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Journal of Chemistry
Volume 2013, Article ID 298958, 11 pages
http://dx.doi.org/10.1155/2013/298958
Research Article

Characterization of Oily and Non-Oily Natural Sediments in Palm Oil Mill Effluent

1Environmental Technology Division, School of Industrial Technology, Universiti Sains Malaysia, 11800 George Town, Malaysia
2School of Distance Education, Universiti Sains Malaysia, 11800 George Town, Malaysia
3Division of Analytical and Environmental Chemistry, Department of Chemistry, Aligarh Muslim University, Aligarh 202002, India

Received 21 June 2012; Revised 16 October 2012; Accepted 17 October 2012

Academic Editor: Ali Nokhodchi

Copyright © 2013 Reem A. Alrawi et al. This is an open access article distributed under the Creative Commons Attribution License, which permits unrestricted use, distribution, and reproduction in any medium, provided the original work is properly cited.

Abstract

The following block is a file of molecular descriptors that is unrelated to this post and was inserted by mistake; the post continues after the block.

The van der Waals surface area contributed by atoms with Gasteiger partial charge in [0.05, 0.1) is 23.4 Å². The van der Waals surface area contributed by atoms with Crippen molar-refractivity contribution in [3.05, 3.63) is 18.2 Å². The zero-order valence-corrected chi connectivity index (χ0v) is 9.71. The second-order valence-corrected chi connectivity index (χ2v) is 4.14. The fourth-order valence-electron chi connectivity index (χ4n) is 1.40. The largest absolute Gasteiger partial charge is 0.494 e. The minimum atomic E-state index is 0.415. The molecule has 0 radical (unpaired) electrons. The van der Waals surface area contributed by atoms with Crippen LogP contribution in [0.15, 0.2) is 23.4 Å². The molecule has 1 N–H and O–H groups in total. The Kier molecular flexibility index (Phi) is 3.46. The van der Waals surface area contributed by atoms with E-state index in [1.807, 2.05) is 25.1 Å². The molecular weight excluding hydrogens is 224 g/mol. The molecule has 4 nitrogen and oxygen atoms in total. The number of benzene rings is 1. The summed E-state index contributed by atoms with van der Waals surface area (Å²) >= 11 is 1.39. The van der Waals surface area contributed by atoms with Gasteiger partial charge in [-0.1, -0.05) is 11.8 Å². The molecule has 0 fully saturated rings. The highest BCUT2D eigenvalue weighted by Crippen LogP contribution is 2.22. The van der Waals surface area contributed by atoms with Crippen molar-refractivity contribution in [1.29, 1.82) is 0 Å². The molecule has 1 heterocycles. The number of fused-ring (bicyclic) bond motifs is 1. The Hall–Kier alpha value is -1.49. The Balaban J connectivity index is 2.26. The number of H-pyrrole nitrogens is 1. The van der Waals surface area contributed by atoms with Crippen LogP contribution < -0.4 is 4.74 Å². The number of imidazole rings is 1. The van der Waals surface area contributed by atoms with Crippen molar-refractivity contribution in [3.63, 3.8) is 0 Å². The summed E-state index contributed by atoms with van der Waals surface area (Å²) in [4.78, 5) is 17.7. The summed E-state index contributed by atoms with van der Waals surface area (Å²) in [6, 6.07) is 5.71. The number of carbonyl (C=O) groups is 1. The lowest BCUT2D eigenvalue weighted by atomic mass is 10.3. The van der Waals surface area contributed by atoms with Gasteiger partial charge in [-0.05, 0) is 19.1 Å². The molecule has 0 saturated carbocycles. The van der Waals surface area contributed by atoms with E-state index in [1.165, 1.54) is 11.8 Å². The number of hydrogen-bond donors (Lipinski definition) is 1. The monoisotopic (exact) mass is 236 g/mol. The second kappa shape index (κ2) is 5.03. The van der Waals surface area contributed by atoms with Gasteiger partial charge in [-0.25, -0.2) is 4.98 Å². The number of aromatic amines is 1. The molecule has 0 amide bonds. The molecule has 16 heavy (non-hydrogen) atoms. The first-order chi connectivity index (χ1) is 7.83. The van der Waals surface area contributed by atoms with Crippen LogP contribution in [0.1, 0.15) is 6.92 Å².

Palm oil is one of the many vegetable oils widely consumed around the world. The production of palm oil requires voluminous amount of water with the concurrent generation of large amount of wastewater known as palm oil mill effluent (POME). POME is a mixture of water, oil, and natural sediments (solid particles and fibres).There is a dearth of information on the physical properties of these POME sediments. This study intends to distinguish the physical properties of oily and non-oily POME sediments which include sediment size, particle size distribution (PSD), sediment shape, sediment surface morphology, and sediment density. These characterizations are important for future researches because these properties have significant effects on the settling process that occurs either under natural gravity or by coagulations. It was found that the oily and non-oily POME sediments have different sizes with nonspherical irregular shapes, and because of that, the aspect ratio (AR) and circularity shape factors were adopted to describe the shapes of these sediments. The results also indicate that the density of oily POME sediment decreases as the sediment size increases.